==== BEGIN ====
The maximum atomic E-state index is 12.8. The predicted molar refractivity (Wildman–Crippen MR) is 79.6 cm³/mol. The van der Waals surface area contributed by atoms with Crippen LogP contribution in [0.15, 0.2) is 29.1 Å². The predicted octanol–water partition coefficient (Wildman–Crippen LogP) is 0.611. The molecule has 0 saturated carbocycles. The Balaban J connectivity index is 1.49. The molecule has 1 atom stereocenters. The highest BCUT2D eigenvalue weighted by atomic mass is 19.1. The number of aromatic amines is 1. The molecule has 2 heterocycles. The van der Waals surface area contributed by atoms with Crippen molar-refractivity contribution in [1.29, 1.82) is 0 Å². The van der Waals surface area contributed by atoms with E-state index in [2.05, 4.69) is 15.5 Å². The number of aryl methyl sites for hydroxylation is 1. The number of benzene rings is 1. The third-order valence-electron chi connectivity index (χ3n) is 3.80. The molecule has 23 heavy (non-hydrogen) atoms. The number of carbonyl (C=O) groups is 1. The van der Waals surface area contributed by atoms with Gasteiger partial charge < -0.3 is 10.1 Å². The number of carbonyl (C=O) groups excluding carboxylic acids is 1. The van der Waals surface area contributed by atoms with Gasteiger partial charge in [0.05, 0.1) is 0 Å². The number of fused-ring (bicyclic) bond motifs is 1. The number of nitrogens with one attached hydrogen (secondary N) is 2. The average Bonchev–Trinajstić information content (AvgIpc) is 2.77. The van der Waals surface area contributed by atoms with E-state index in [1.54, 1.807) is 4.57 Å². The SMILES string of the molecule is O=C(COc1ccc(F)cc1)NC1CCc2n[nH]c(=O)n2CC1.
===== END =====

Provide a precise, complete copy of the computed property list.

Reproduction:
The maximum atomic E-state index is 12.8. The predicted molar refractivity (Wildman–Crippen MR) is 79.6 cm³/mol. The van der Waals surface area contributed by atoms with Crippen LogP contribution in [0.15, 0.2) is 29.1 Å². The predicted octanol–water partition coefficient (Wildman–Crippen LogP) is 0.611. The molecule has 0 saturated carbocycles. The Balaban J connectivity index is 1.49. The molecule has 1 atom stereocenters. The highest BCUT2D eigenvalue weighted by atomic mass is 19.1. The number of aromatic amines is 1. The molecule has 2 heterocycles. The van der Waals surface area contributed by atoms with Crippen molar-refractivity contribution in [1.29, 1.82) is 0 Å². The van der Waals surface area contributed by atoms with E-state index in [2.05, 4.69) is 15.5 Å². The number of aryl methyl sites for hydroxylation is 1. The number of benzene rings is 1. The third-order valence-electron chi connectivity index (χ3n) is 3.80. The molecule has 23 heavy (non-hydrogen) atoms. The number of carbonyl (C=O) groups is 1. The van der Waals surface area contributed by atoms with Gasteiger partial charge < -0.3 is 10.1 Å². The number of carbonyl (C=O) groups excluding carboxylic acids is 1. The van der Waals surface area contributed by atoms with Gasteiger partial charge in [0.05, 0.1) is 0 Å². The number of fused-ring (bicyclic) bond motifs is 1. The number of nitrogens with one attached hydrogen (secondary N) is 2. The average Bonchev–Trinajstić information content (AvgIpc) is 2.77. The van der Waals surface area contributed by atoms with E-state index in [1.54, 1.807) is 4.57 Å². The SMILES string of the molecule is O=C(COc1ccc(F)cc1)NC1CCc2n[nH]c(=O)n2CC1.